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David Kastin: Nica’s Dream - The Life and Legend of the Jazz Baroness

Chris May By

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Nica's Dream: The Life and Legend of the Jazz Baroness

David Kastin

W.W.Norton

ISBN: 9780393069402

Hardcover, 336 pages

2012

Wonderful woman, wonderful book. David Kastin's assiduously researched biography of Baroness Kathleen Annie Panonnica Rothschild de Koenigswarter (1913-88) brilliantly relates the life of the London-born heiress and last great private patron of American jazz—the "Nica" of Thelonious Monk's "Pannonica," Horace Silver's "Nica's Dream," Sonny Clark's "Nica," Gigi Gryce's "Nica's Tempo," Freddie Redd's "Nica Steps Out" and another dozen or so compositions.

Along the way, Kastin received practically no assistance from the Rothschilds. De Koenigswarter's rejection of her aristocratic European background, and lifelong embrace of the New York jazz world following her separation from her husband and her move to NYC in 1953, was an embarrassment to her family while she was alive, and continues to be one today. The only Rothschild willing to help the author was de Koenigswarter's great niece, the filmmaker Hannah Rothschild, whose own The Baroness will be published by Virago in May, 2012.

Kastin's book, extensively informed by interviews with de Koenigswarter's surviving friends, and the descendants of others who have passed, portrays a woman who was loved by musicians primarily because both she and her passion for jazz were "real." Sure, her beauty may have helped her gain entrance to the hermetic world of the musicians, but neither her beauty nor her financial generosity can alone explain the deep affection in which she is universally held by those who knew her. "She was royalty," the singer and lyricist Jon Hendricks told Kastin, "and she had come into the West and had embraced the art form of America's most despised people. For her to do that showed a very large heart and a huge concept of what is real and what is not. And when you arrive at that, you show a great awareness of the truly important things of life and you dismiss all the racism that stuffs the ears and warps the mind."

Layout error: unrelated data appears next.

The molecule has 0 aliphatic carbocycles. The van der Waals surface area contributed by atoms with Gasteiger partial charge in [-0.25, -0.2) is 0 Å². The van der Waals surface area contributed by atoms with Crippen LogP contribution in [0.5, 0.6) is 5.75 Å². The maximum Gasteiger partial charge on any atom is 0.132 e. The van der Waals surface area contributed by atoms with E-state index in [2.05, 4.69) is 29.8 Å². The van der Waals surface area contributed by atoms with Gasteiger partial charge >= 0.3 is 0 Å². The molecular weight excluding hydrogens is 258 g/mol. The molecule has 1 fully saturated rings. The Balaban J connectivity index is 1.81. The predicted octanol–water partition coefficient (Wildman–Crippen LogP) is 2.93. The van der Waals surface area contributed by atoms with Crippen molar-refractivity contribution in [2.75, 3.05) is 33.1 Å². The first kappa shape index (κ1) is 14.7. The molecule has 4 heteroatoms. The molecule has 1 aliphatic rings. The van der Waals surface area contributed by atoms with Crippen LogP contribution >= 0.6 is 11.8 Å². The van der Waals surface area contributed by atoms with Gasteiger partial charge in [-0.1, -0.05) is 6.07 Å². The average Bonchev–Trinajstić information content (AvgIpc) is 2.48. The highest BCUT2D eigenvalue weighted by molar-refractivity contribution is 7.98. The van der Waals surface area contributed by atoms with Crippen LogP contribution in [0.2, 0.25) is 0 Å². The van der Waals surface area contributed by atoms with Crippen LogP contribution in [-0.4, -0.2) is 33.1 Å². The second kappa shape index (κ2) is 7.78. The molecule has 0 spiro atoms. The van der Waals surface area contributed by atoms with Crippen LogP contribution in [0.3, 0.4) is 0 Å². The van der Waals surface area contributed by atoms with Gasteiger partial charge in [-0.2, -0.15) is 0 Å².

Like the noblest jazz musician, De Koenigswarter did everything on her own terms, without concern for the consequences or the social niceties. Saxophonist Charlie Parker died in her suite in the Stanhope hotel—"Bop King Dies in Heiress' Flat" screamed the headline in the New York Daily Mirror on March 15, 1955—which she was consequently asked to vacate by the management. Her "unsavory" visitors also subsequently got her evicted from suites in the Bolivar and Alonquin hotels.

Gossip columnists of the time had a field day with de Koenigswarter, insinuating that she was a junkie (while she almost certainly enjoyed a joint, Chivas Regal was her recreational drug of choice) or a "loose" white woman attracted to black "rough trade." In fact, Parker was never de Koenigswarter's lover, and nor was her closest friend, the pianist and composer Thelonious Monk, who, during his final, mentally stricken years, lived in her Bauhaus eerie atop the Palisades in Weehawken, New Jersey, where de Koenigswarter cared for him until his death.

De Koenigswarter was, in saxophonist Sonny Rollins' words, "a heroic woman," and in the words of a club owner, "a lighthouse in a storm." And it is easy, reading this vivid biography, to fall in love with her yourself. One of her attractive qualities was her refusal to be anyone but herself: she saw no reason to disguise her origins as a high-born European. Late one night, driving down Seventh Avenue in a newly acquired Bentley Drophead Coupe with Monk, his wife, Nellie, and pianist Hampton Hawes, trumpeter Miles Davis pulled alongside in his Mercedes-Benz sports car.

"Want to race?" Davis asked.

After expressing her willingness, de Koenigswarter turned around to announce in her cut-glass English accent, "This time I believe I'm going to beat the motherfucker."

Stories like this—and there are many of them in Kastin's book, adding color to the meticulous research—are more than endearing.

No review of Nica's Dream should end without this final accolade for Kastin. Not once, during 300 pages peopled with musicians such as Monk, Parker and Rollins, does the author use the words "icon" or "iconic." Bravo!

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